Some forward-thinking pensions are already making the paradigm switch to more fully incorporate hedge funds into their mainstream investing strategy. The Florida State Board of Administration took the decision this year to allocate to hedge funds in the hopes of averting a future shortfall, as did the State of Wisconsin. By creating a portfolio of hedge fund exposures, the allocator is able to create some downside protection via the long and short nature of hedge fund holdings. To be sure, there are detractors – those who are concerned with the complexity of hedge funds, the lack of transparency, and the use of leverage among hedge funds. Fortunately, all of these concerns can be mitigated. Complexity can be a selected attribute – some hedge fund strategies are extremely complex while others are quite easy to understand. Likewise, leverage usage varies from strategy to strategy and fund to fund. There are plenty of hedge funds which feature low or moderate leverage in their strategy. So it’s quite possible to construct a portfolio of hedge funds which offer long/short investing, but whose strategies are simple to understand, and utilise very little leverage. Low transparency has always been a concern among hedge fund investors. But coming out of the crucible of the 2008 market difficulties, hedge funds today are much more institutional and understand they need to offer a degree of transparency which greatly exceeds what had been offered in prior years. And the pension investors’ capital is so fiercely sought, that their ability to achieve enhanced transparency is greater than ever before. Consequently, the benefits of adopting or meaningfully increasing a target exposure to hedge funds or funds of hedge funds in an alternative investments bucket should be a key element of a pension plan sponsor’s strategy for reducing or preventing a funding shortfall.

That said, I would take this case even one step further, and suggest that certain specific hedge fund strategies do not belong in an alternative investments category at all – rather, they should be incorporated into the pensions’ core equity or fixed income portfolios. As controversial as this may sound, some pension funds have already begun to explore such a shift. And there is a logical underpinning to such a move. To the extent a pension hires an active long-only manager for their core equity portfolio, they are selecting a team that offers superior stock-picking along with proper infrastructure, reporting and client service. A long/short equity hedge fund or fund of funds can offer those same characteristics; however, by virtue of selecting stocks both long and short, the strategy has the opportunity to register positive returns in both a rising and falling market. Critics would naturally point to 2008 as an example of when that did not happen, but this is a straw man fallacy – consider that 2008 was only the third time in 20 years that the Hedge Fund Research Index (HFRI) has posted a negative return (1998 and 2002, previously), and that in each of those three cases the negative HFRI performance was markedly better than the S&P500 index. The bottom line – a proper allocation to long/short equity hedge funds – can reduce losses and overall volatility within a core equity portfolio.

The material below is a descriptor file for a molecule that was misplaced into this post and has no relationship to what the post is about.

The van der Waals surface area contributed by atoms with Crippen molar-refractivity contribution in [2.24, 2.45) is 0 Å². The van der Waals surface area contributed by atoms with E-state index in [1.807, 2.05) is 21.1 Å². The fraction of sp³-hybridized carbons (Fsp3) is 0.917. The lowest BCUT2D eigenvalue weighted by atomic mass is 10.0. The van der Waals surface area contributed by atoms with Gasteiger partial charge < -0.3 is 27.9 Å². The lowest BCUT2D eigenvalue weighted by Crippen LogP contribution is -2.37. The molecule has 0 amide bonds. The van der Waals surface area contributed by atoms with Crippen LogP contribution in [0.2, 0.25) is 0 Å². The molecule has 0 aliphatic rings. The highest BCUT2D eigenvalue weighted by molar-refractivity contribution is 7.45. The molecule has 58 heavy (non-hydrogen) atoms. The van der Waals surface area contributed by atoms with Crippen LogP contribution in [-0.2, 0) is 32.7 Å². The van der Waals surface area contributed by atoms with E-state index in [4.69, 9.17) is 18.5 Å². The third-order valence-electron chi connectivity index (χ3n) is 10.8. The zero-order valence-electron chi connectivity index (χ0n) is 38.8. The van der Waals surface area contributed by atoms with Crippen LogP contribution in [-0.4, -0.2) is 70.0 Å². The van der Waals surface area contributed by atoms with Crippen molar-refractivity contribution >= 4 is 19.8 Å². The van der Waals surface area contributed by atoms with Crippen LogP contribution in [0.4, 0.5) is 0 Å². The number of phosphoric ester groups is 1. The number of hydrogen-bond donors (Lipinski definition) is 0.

Likewise, in the core fixed income portfolio the same could occur. A properly devised strategy of long/short credit hedge funds featuring low-to-moderate leverage usage could help to reduce the “noise” of sharp beta moves like we observed in 2008 (down) and 2009 (up).

As I indicated at the outset of this piece, “something’s gotta give”. The consequences of inaction or half-measures are immense. The Pension Benefit Guarantee Corp. ran a deficit of $22 billion in 2009, following a deficit of$11 billion in 2008. This is not sustainable, and the federal government’s appetite and ability to sustain entitlements (including pensioner bailouts) is rapidly wearing thin. Dynamic departures from past pension management practices are needed. Prudent hedge fund investing should play a larger role than ever before in that new vision for meeting the promises which public and corporate pensions have made to their employees and their families.


Prior to forming FletcherBennett, Eisen was Managing Director in UBS Prime Services. There he held a variety of roles including US Head of Capital Introduction and Joint US Head of Prime Brokerage Sales. Previously, Eisen was a Managing Director at Spear, Leeds & Kellogg, and was Regional Director of Market Development for the American Stock Exchange.